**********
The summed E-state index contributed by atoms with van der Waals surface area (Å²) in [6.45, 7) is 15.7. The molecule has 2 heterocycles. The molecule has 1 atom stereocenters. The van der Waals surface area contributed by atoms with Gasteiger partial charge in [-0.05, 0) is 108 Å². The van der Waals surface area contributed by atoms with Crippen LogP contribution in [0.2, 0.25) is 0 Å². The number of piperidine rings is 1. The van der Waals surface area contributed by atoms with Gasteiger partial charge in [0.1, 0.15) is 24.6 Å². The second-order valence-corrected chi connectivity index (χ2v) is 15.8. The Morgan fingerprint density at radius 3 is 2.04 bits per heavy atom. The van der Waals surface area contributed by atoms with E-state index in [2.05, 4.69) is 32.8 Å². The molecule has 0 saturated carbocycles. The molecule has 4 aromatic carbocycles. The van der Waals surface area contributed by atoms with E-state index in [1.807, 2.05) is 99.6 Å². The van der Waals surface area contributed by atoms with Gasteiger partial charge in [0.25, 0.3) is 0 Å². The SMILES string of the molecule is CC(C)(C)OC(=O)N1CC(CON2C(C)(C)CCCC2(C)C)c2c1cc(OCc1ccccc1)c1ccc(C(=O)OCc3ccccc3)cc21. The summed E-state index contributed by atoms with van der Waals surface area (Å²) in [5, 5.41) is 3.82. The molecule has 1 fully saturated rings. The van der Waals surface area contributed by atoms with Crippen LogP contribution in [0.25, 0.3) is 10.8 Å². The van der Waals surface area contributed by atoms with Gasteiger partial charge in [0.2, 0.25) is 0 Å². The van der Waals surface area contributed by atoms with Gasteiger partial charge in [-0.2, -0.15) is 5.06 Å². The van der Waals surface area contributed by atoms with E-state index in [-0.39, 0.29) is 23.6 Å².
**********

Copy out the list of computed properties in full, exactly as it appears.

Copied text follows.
The summed E-state index contributed by atoms with van der Waals surface area (Å²) in [6.45, 7) is 15.7. The molecule has 2 heterocycles. The molecule has 1 atom stereocenters. The van der Waals surface area contributed by atoms with Gasteiger partial charge in [-0.05, 0) is 108 Å². The van der Waals surface area contributed by atoms with Crippen LogP contribution in [0.2, 0.25) is 0 Å². The number of piperidine rings is 1. The van der Waals surface area contributed by atoms with Gasteiger partial charge in [0.1, 0.15) is 24.6 Å². The second-order valence-corrected chi connectivity index (χ2v) is 15.8. The Morgan fingerprint density at radius 3 is 2.04 bits per heavy atom. The van der Waals surface area contributed by atoms with E-state index in [2.05, 4.69) is 32.8 Å². The molecule has 0 saturated carbocycles. The molecule has 4 aromatic carbocycles. The van der Waals surface area contributed by atoms with E-state index in [1.807, 2.05) is 99.6 Å². The van der Waals surface area contributed by atoms with Gasteiger partial charge in [0.25, 0.3) is 0 Å². The SMILES string of the molecule is CC(C)(C)OC(=O)N1CC(CON2C(C)(C)CCCC2(C)C)c2c1cc(OCc1ccccc1)c1ccc(C(=O)OCc3ccccc3)cc21. The summed E-state index contributed by atoms with van der Waals surface area (Å²) in [5, 5.41) is 3.82. The molecule has 1 fully saturated rings. The van der Waals surface area contributed by atoms with Crippen LogP contribution in [0.25, 0.3) is 10.8 Å². The van der Waals surface area contributed by atoms with Gasteiger partial charge in [0.2, 0.25) is 0 Å². The van der Waals surface area contributed by atoms with Gasteiger partial charge in [-0.2, -0.15) is 5.06 Å². The van der Waals surface area contributed by atoms with E-state index in [-0.39, 0.29) is 23.6 Å².